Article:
torsdag, oktober 20, 2005

Weekend in Europe, Part 1: Paris

A couple of weeks ago, my boyfriend's father celebrated his 60th birthday by taking a few family members and their partners, including me, on a 5-day trip to Paris. Ah, Par-EE, eet is so romantic, non? Mais, oui! As you might imagine, I walked a lot, saw some sights, and above all, spoke lots and lots of Danish - you didn't think I would actually try to speak French, did you?

I had been to Paris twice before. The first time was in college, where I spent 6 weeks purportedly studying French. In reality, I wandered aimlessly about the city, listened to music (The Smiths and Indochine, one casette tape of each, pretty much continuously), and talked to no one (well, to no one French at least). Then I was there for a few days with my brother and Dad, about a year after I had moved to Europe. We survived four or five days of maximum tourism. But that was 9 years ago. I remember a certain fondness for the city, but couldn't remember anything specific. So, forthwith, my answers to the unasked question, 'What is Paris'?

1) Paris is museums and street art. The museum is of course the Louvre. The particular street art is right next to the Pompidou Center, another museum/art center, which I think is one of the ugliest buildings ever built. There are some who disagree with me on that, I can't imagine why.

2) Paris is cafés and street food. In particular the street food. I could (and during my times in Paris have) lived on crêpes, avec fromage, jambon, et oeuf.

3) Paris is monuments and cathedrals. Ah, aren't they purty?

4) Paris is small details. All over the place.

5) And above all, Paris is frogs. Yes, frogs. One of the two big blow-out dinners (the other was a cabaret) was at Roger la Grenouille. In the Latin quarter and specializing in, you guessed it, frog's legs. You get to wear an assortment of silly hats during the meal, which meant that all 6 of us spent the whole time taking pictures of each other. The decor is sort of upscale chaos, with lots of memorabilia scattered about. I found this frog sitting next to me. It was only after my meal that I realized where those frog's legs had come from! However, he had no hard feelings, and joined right in the festivities with the rest of us.

9 kommentarer:

Leslie sagde ...

Oh Kimananda, I'm so jealous! I've never been to Europe. Lately all my friends have been going abroad. Even my sister studied in Dublin. I was going to go to Australia but couldn't because of my back problems. However, I really do want to make it out there. I don't care where. Maybe I can go to Denmark? I do so love learning new languages. The last one I tried to learn was Russian. Is Danish hard?

P.S. AH the frogs! Send me one!

Rich Dunbeck sagde ...

Lucky you!

I agree, the Centre Pompidou is butt-ugly. I've seen pictures of it and they were enough to convince me to stay away if I ever do visit Paris.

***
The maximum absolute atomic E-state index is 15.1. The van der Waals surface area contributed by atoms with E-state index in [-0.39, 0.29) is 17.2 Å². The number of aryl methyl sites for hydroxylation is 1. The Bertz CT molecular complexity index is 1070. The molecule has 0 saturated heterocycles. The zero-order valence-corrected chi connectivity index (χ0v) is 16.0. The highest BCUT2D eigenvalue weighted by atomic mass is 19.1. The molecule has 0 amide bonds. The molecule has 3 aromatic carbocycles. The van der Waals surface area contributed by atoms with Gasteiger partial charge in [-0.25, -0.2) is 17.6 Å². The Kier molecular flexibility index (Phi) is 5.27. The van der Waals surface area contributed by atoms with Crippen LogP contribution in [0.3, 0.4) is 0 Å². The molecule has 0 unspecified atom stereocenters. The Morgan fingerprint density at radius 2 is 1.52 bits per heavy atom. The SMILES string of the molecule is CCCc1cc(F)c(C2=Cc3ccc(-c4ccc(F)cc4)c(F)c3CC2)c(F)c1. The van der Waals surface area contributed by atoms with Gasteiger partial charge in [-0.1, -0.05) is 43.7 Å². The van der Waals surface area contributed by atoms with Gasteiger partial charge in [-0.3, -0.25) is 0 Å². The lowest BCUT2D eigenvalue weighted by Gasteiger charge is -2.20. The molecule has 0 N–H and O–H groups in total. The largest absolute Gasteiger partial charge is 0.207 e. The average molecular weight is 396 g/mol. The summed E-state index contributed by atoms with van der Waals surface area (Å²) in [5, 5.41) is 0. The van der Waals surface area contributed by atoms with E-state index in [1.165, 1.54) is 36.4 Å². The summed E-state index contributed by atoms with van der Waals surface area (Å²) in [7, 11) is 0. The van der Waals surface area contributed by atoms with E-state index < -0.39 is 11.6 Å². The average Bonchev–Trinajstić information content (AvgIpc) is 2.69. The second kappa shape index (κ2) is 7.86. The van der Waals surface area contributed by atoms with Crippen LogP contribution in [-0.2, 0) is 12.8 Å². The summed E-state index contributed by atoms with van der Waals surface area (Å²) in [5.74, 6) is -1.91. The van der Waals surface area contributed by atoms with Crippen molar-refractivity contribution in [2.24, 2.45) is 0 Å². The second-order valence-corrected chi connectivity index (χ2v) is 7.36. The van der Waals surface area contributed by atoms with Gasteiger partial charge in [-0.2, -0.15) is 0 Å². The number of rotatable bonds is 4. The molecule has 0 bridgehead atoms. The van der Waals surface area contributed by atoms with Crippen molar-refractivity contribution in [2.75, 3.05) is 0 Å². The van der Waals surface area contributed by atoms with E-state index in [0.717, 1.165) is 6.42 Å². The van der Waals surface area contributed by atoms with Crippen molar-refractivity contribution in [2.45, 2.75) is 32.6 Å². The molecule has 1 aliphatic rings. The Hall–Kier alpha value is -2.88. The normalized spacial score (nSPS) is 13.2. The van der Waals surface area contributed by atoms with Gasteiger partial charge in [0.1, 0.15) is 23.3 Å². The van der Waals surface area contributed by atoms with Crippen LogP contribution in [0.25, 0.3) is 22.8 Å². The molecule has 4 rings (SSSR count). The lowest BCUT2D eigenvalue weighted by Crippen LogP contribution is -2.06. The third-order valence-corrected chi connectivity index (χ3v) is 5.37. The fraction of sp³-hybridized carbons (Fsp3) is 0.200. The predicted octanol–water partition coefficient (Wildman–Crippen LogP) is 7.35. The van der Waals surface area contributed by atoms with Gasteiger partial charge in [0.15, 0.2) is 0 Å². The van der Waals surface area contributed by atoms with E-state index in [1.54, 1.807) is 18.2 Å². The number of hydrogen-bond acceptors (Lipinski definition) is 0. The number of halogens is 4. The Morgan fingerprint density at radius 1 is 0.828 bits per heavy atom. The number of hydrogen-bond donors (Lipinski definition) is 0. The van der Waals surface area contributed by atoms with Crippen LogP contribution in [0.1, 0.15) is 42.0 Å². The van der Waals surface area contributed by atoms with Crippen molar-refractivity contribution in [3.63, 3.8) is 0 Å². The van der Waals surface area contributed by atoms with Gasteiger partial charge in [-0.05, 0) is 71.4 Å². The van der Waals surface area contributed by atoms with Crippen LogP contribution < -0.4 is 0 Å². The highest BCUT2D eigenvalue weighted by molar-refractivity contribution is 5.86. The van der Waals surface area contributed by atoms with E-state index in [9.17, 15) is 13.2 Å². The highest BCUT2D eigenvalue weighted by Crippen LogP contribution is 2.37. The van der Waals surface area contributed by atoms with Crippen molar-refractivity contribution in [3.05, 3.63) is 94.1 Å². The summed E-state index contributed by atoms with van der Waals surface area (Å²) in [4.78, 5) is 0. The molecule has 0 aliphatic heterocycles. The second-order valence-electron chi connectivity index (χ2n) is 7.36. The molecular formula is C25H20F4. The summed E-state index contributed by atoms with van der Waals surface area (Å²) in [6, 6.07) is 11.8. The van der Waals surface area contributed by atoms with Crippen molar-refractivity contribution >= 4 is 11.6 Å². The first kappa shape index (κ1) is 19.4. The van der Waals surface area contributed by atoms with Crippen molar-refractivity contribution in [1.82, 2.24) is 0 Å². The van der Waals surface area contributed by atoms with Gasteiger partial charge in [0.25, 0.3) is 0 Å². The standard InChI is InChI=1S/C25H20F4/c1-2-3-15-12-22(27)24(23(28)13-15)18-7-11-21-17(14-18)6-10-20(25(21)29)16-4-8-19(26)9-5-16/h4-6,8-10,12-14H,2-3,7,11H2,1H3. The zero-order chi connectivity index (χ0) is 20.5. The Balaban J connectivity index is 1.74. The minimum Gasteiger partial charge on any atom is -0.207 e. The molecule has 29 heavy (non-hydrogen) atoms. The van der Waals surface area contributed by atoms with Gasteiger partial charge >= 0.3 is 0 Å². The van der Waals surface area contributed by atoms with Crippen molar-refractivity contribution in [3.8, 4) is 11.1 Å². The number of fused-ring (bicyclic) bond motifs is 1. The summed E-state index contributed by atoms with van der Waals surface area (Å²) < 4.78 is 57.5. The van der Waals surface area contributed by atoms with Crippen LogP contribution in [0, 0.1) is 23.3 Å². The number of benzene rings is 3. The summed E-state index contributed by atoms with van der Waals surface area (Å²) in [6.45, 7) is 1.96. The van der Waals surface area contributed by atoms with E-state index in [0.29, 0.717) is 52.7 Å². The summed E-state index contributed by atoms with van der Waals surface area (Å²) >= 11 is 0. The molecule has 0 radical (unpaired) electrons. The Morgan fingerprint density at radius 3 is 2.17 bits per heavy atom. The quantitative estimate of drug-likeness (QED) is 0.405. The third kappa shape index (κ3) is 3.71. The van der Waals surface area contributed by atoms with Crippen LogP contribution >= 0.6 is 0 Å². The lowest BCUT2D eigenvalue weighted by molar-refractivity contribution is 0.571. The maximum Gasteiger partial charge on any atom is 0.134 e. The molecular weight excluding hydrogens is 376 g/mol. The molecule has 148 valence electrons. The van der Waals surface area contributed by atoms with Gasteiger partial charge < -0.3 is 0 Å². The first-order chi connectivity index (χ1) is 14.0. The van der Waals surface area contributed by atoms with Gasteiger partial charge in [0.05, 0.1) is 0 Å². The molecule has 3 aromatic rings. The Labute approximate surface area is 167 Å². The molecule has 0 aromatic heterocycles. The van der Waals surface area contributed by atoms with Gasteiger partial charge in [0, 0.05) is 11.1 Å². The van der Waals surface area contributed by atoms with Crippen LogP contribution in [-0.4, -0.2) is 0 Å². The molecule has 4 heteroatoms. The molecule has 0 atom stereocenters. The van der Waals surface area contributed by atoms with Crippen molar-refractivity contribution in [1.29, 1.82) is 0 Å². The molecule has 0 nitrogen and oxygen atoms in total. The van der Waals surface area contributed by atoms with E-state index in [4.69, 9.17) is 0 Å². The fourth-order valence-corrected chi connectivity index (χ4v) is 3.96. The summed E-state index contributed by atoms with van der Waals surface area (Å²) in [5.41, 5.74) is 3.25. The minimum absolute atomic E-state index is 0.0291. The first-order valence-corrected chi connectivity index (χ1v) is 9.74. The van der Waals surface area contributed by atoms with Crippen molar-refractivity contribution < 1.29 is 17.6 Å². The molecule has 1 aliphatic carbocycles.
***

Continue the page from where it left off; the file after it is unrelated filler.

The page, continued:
I would love to visit the Louvre, however.

Frog legs, surprisingly, are not all that bad. Then again, when I had them they were battered and fried like chicken. I may have missed the more subtle aspects of the flavor.

Chibithulhu sagde ...

Tsathoggua! known to the Old Man of Providence as St. Toad, as in "Beware the bells of St. Toad's," from hi9s famous epic poem The Fungi From Yuggoth. Tsathoggua is my brother, the jokester of the family. He was exiled from the endless nighted gulfs for inventing toes and then, shortly after, inventing sturdy furniture for toes to be stubbed on. While the rest of the Old Ones focus on cosmos-spanning entropy and despair, only Tsathoggua, whom you hold in those photos, could appreciate the smaller details like stubbed toes.

kimananda sagde ...

Leslie - come to Europe, it's cool! Denmark is a good place to live, but Danish is not an easy language, or at least it hasn't been for me.

Rich - Interestingly, the frog's legs I had didn't have much of a taste of anything. They were not bad, they were very tender...but quite bland. And you might want to re-think the Pompidou...the building is ugly, but it is the place for modern art, and has a cinema as well, which seems to have artsy and documentary films.

Chibithulhu - I though I recognized that frog!

Daphnewood sagde ...

I like frog legs to eat. Kind of dry if you don't cook them right. Your hat was divine dahling! Although I find it weird that a restaurant would have so many frog items about when you are about to eat them. Every restaurant that does that just boggles my mind. Even the chain Red Lobster. Why hang so many fish trophies? Maybe it is just me. There is this fast food chain called Chick-Fil-A that sells nothing but chicken. Their mascot is a cow. Now that makes sense to me. I am really showing my oddity aren't I? okay well you have a great weekend Kimananda *hugs*

portuguesa nova sagde ...

What a gift. Fabulous

kimananda sagde ...

Daphnewood - I share your oddity, and think the cow mascot for the chicken restaurant is great. Perhaps the restaurant was going for a 'total frog' experience. And based on your comment about frog being dry if you don't cook it right, I think we got expertly cooked frog. Those little legs were very tender. And a good weekend and a hug (and accompanying Portuguese style beijinhos) to you too!

Portuguesa Nova - Yeah, wasn't it just though? I'm already looking forward to wherever we'll be going when Thor's dad turns 70 - or maybe it will be up to me and Thor's brother next, as we'll both be 40 in not too long.

Sangroncito sagde ...

I LOVE PARIS!!!! My dream is to buy an apartment in Paris.

kimananda sagde ...

Yep, Sangroncito, me too, me too...actually, Thor and I have on several occasions had 'the real estate conversation' where you make a list of all the places you'd like to have a little pied a terre. Paris is one of the few 'must' places on that list for me other than the places I've lived before.